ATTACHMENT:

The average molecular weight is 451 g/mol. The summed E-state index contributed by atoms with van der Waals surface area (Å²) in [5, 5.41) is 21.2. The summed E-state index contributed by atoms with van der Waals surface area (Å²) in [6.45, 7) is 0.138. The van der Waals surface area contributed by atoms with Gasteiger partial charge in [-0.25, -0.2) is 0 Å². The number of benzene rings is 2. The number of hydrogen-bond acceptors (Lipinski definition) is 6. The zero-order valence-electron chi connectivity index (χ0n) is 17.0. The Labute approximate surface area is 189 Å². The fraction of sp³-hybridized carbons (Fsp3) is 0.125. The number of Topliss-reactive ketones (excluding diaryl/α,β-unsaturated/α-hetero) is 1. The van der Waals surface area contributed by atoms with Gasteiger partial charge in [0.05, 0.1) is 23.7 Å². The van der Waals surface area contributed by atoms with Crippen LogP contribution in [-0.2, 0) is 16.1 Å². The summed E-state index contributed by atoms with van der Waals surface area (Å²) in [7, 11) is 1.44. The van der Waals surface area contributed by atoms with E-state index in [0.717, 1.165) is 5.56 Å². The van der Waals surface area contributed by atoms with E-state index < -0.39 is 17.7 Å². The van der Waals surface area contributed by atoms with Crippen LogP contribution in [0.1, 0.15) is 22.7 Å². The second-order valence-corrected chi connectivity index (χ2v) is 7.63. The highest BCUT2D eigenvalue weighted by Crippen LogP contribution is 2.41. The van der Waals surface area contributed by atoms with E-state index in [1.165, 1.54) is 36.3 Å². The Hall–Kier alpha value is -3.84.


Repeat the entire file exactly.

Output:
The average molecular weight is 451 g/mol. The summed E-state index contributed by atoms with van der Waals surface area (Å²) in [5, 5.41) is 21.2. The summed E-state index contributed by atoms with van der Waals surface area (Å²) in [6.45, 7) is 0.138. The van der Waals surface area contributed by atoms with Gasteiger partial charge in [-0.25, -0.2) is 0 Å². The number of benzene rings is 2. The number of hydrogen-bond acceptors (Lipinski definition) is 6. The zero-order valence-electron chi connectivity index (χ0n) is 17.0. The Labute approximate surface area is 189 Å². The fraction of sp³-hybridized carbons (Fsp3) is 0.125. The number of Topliss-reactive ketones (excluding diaryl/α,β-unsaturated/α-hetero) is 1. The van der Waals surface area contributed by atoms with Gasteiger partial charge in [0.05, 0.1) is 23.7 Å². The van der Waals surface area contributed by atoms with Crippen LogP contribution in [-0.2, 0) is 16.1 Å². The summed E-state index contributed by atoms with van der Waals surface area (Å²) in [7, 11) is 1.44. The van der Waals surface area contributed by atoms with E-state index in [0.717, 1.165) is 5.56 Å². The van der Waals surface area contributed by atoms with E-state index < -0.39 is 17.7 Å². The van der Waals surface area contributed by atoms with Crippen LogP contribution in [0.1, 0.15) is 22.7 Å². The second-order valence-corrected chi connectivity index (χ2v) is 7.63. The highest BCUT2D eigenvalue weighted by Crippen LogP contribution is 2.41. The van der Waals surface area contributed by atoms with E-state index in [1.165, 1.54) is 36.3 Å². The Hall–Kier alpha value is -3.84.